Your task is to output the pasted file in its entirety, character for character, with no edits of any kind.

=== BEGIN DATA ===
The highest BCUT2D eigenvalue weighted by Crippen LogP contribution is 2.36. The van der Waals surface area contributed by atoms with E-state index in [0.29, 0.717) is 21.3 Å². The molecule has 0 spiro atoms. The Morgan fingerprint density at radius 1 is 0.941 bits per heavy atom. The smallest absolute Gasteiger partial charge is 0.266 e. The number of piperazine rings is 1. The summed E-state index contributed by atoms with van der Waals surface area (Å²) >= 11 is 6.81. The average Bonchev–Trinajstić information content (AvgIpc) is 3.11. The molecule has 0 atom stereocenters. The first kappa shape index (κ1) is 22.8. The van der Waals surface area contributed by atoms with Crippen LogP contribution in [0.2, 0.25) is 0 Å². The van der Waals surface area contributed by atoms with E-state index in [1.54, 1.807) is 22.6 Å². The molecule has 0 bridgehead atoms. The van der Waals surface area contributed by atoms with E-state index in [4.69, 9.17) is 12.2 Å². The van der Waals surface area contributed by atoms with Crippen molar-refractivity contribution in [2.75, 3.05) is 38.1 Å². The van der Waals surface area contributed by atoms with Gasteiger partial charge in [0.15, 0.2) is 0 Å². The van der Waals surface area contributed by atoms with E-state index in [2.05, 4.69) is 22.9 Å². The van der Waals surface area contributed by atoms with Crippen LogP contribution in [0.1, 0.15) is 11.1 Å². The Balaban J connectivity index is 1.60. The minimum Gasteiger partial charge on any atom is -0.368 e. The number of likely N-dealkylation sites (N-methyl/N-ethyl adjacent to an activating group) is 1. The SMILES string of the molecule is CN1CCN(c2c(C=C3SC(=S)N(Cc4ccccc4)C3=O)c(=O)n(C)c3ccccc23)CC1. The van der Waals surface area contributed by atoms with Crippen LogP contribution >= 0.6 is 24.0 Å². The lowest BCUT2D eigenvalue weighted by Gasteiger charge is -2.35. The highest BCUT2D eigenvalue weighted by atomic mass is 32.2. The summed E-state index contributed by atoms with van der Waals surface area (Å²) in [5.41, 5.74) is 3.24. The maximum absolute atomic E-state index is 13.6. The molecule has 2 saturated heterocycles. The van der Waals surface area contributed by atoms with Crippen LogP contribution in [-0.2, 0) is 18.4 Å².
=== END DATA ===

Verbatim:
The highest BCUT2D eigenvalue weighted by Crippen LogP contribution is 2.36. The van der Waals surface area contributed by atoms with E-state index in [0.29, 0.717) is 21.3 Å². The molecule has 0 spiro atoms. The Morgan fingerprint density at radius 1 is 0.941 bits per heavy atom. The smallest absolute Gasteiger partial charge is 0.266 e. The number of piperazine rings is 1. The summed E-state index contributed by atoms with van der Waals surface area (Å²) >= 11 is 6.81. The average Bonchev–Trinajstić information content (AvgIpc) is 3.11. The molecule has 0 atom stereocenters. The first kappa shape index (κ1) is 22.8. The van der Waals surface area contributed by atoms with Crippen LogP contribution in [0.2, 0.25) is 0 Å². The van der Waals surface area contributed by atoms with E-state index in [1.54, 1.807) is 22.6 Å². The molecule has 0 bridgehead atoms. The van der Waals surface area contributed by atoms with E-state index in [4.69, 9.17) is 12.2 Å². The van der Waals surface area contributed by atoms with Crippen molar-refractivity contribution in [2.75, 3.05) is 38.1 Å². The van der Waals surface area contributed by atoms with Gasteiger partial charge in [0.15, 0.2) is 0 Å². The van der Waals surface area contributed by atoms with E-state index in [2.05, 4.69) is 22.9 Å². The van der Waals surface area contributed by atoms with Crippen LogP contribution in [0.1, 0.15) is 11.1 Å². The Balaban J connectivity index is 1.60. The minimum Gasteiger partial charge on any atom is -0.368 e. The number of likely N-dealkylation sites (N-methyl/N-ethyl adjacent to an activating group) is 1. The SMILES string of the molecule is CN1CCN(c2c(C=C3SC(=S)N(Cc4ccccc4)C3=O)c(=O)n(C)c3ccccc23)CC1. The van der Waals surface area contributed by atoms with Crippen LogP contribution >= 0.6 is 24.0 Å². The lowest BCUT2D eigenvalue weighted by Gasteiger charge is -2.35. The highest BCUT2D eigenvalue weighted by atomic mass is 32.2. The summed E-state index contributed by atoms with van der Waals surface area (Å²) in [5.41, 5.74) is 3.24. The maximum absolute atomic E-state index is 13.6. The molecule has 2 saturated heterocycles. The van der Waals surface area contributed by atoms with Crippen LogP contribution in [-0.2, 0) is 18.4 Å².